Durham’s team seamstress makes sure Bulls look their best

From tarp tears to mascot props, Debbie Bryda is ready to sew

Durham Bulls seamstress Debbie Bryda is a behind-the-scenes necessity for the minor league baseball team, sewing everything from alterations, names and numbers on uniforms to repairing the team's infield tarp. (Shawn Krest / North State Journal)

DURHAM — Blame it on the rain.

After several days of inclement weather — and delays to baseball games — the Durham Bulls’ tarp had finally had enough.

The 15,000-square-foot vinyl sheet that protects the Durham Bulls Athletic Park field from rain had been unrolled and rolled back up multiple times a day for the last week, and a small tear — barely noticeable to anyone — had begun near one edge.

When the Durham Bulls’ tarp started to tear, team seamstress Debbie Bryda came to rescue by repairing it with her sewing machine. (Photo courtesy Debbie Bryda)

When the tarp was anchored and covering the field, a gust of wind caught a corner, and the 1,000-pound tarp began to flap violently. The grounds crew rushed out and got it under control, but the damage was done. The small tear had become a full-fledged rip, extending some 30 feet — a significant problem for something specifically designed to not leak.

With more rain expected as the North Carolina summer was just getting started, the Bulls’ grounds crew needed to act fast to repair the damage. There was no doubt who the first call would go to — a sweet, outgoing woman named Debbie Bryda, who has served as the Bulls’ team seamstress for more than a decade.

Bryda is well versed in fixing baseball-related rips and tears for the Bulls, but it usually involves cloth, not industrial-strength vinyl. But she showed up with the same Janome sewing machine she uses to mend clothes, ready to take on the tarp.

“They had to roll it out for me,” she explained, sounding a little self-conscious over the number of people that effort entailed. “But yeah … I did what I could.”

What she could do was mend and patch the rip, at least to the extent that it no longer leaked onto the infield it was designed to protect. Bryda wasn’t intimidated by the prospect of mending something so large and heavy. “It’s like working with a queen-sized quilt,” she explained. “You’ve got to flip it over to get at it.” Bryda shrugged, miming as if lifting something heavy and draping it away from her machine. “It’s easier if you have a Longarm (a sewing machine specially designed for quilting),” she continued, “but this works.”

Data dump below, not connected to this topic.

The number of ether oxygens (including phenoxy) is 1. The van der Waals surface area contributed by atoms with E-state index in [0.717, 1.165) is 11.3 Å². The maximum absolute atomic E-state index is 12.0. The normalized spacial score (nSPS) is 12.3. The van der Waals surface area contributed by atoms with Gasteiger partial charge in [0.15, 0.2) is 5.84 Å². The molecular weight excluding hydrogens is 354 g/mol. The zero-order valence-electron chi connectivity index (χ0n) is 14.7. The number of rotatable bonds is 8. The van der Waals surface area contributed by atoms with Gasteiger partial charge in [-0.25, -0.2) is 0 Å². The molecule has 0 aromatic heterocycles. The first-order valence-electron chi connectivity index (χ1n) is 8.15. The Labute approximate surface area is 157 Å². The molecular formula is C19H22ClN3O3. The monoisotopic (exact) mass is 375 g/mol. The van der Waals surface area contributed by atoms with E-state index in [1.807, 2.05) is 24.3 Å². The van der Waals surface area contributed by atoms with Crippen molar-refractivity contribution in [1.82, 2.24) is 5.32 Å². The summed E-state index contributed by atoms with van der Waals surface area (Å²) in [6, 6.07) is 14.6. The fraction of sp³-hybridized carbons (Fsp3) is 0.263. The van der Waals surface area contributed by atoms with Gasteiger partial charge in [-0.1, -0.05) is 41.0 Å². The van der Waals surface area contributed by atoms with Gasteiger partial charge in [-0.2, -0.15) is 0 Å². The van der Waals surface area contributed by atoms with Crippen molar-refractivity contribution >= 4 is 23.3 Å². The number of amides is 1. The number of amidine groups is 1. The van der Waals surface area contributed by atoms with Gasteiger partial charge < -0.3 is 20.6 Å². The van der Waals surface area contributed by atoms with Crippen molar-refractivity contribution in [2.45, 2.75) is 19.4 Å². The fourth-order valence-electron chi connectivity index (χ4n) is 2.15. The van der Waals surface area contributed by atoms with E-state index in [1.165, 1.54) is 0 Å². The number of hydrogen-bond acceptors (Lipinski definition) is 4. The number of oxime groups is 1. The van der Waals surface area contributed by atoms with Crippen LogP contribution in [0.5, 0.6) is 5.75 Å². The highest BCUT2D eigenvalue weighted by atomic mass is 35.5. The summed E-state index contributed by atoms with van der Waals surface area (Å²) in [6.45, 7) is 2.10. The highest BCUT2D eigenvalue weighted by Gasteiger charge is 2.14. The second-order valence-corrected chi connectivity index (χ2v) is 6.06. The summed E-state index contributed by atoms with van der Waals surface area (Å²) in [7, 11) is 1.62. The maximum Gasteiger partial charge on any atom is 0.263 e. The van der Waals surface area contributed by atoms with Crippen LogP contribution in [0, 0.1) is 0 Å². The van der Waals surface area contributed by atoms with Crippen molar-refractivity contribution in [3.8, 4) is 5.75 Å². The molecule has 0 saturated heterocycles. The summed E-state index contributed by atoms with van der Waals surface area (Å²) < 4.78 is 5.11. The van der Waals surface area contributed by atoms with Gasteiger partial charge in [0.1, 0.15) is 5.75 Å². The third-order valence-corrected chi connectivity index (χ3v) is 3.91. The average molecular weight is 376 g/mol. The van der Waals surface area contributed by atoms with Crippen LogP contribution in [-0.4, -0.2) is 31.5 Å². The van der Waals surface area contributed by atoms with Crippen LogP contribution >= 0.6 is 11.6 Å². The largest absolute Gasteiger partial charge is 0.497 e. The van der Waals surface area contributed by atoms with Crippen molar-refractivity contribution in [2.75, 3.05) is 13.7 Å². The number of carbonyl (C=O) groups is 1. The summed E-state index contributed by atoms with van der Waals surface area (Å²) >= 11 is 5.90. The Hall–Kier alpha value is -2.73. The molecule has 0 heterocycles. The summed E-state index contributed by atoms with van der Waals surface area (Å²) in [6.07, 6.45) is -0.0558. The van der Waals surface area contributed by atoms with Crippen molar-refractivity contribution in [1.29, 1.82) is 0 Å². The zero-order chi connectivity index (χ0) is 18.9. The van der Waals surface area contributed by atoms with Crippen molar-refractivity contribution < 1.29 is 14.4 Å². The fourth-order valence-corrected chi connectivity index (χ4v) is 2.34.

Even when the tarp is intact, the Bulls have enough work to keep Bryda busy throughout the season. She can be found before many home games sitting at a table in the DBAP’s 919 club on the luxury suite level, her Janome on one side of her and a large stack of Bulls jerseys and pants on the other.

Ballplayers are tough on uniforms. Buttons come off jerseys and pants get torn due to a slide into a base or a diving catch in the field. Bryda can get those types of things repaired and patched by the next game. That’s a luxury not many teams at the minor league level enjoy.

“Most teams have to send this stuff out,” she said, referring to sending the uniforms to a local business that does tailoring and alterations. “Some teams will work on the road uniforms while the team is playing at home, and vice versa. So there’s a wait to get things fixed. A lot of times, I’ll get a pair of pants that have a rip, and I’ll ask the player, ‘Do you need these today?’ They’re shocked (it can be done that fast.)”

Current San Diego Padres infielder Jake Cronenworth signed a Bulls program for her, drawing an arrow to the clearly patched knee of his uniform pants in the cover photo and writing “Momma, Thank you!!!”

As the season hits July, Bryda has to gear up for her busy time. The trade deadline is the equivalent of tax season for a team seamstress. Minor leaguers are the currency as MLB teams add star players for the stretch run, and that means a lot of last-minute roster changes. And when those new players arrive in Durham, they’re going to need Bulls jerseys — that fit — with their names on the back. Bryda handles all of that. She sews the nameplates and attaches them. And she makes sure everything fits just right so a batter’s swing or pitcher’s windup isn’t hampered by something tight in the wrong spot.

Debbie Bryda sewed Wool E. Bull’s custom-made COVID mask.

She also handles alterations that have a … less functional reason. There are some players who just like to look good while out on the field, and they’ll come to Bryda with alteration requests that will help make sure they cut the right silhouette out there.

Then there’s the mascot. Wool E. Bull is the large-headed, fuzzy face of the team for the fans. And whether he needs a flight suit for Top Gun night or a mask that fits across his oversized mouth, it’s tough to buy off the rack for him. So Bryda is sometimes called into service to design him something. She proudly points out Wool E.’s COVID mask is her handiwork.

Jerry Seinfeld famously joked that with players changing teams so frequently, we’re now just “rooting for laundry.” Debbie Bryda makes sure that, at least for the players that come and go so quickly on the Durham Bulls, the laundry is ready to go when it’s needed.

And, if the rain doesn’t stop, she can help with that, too.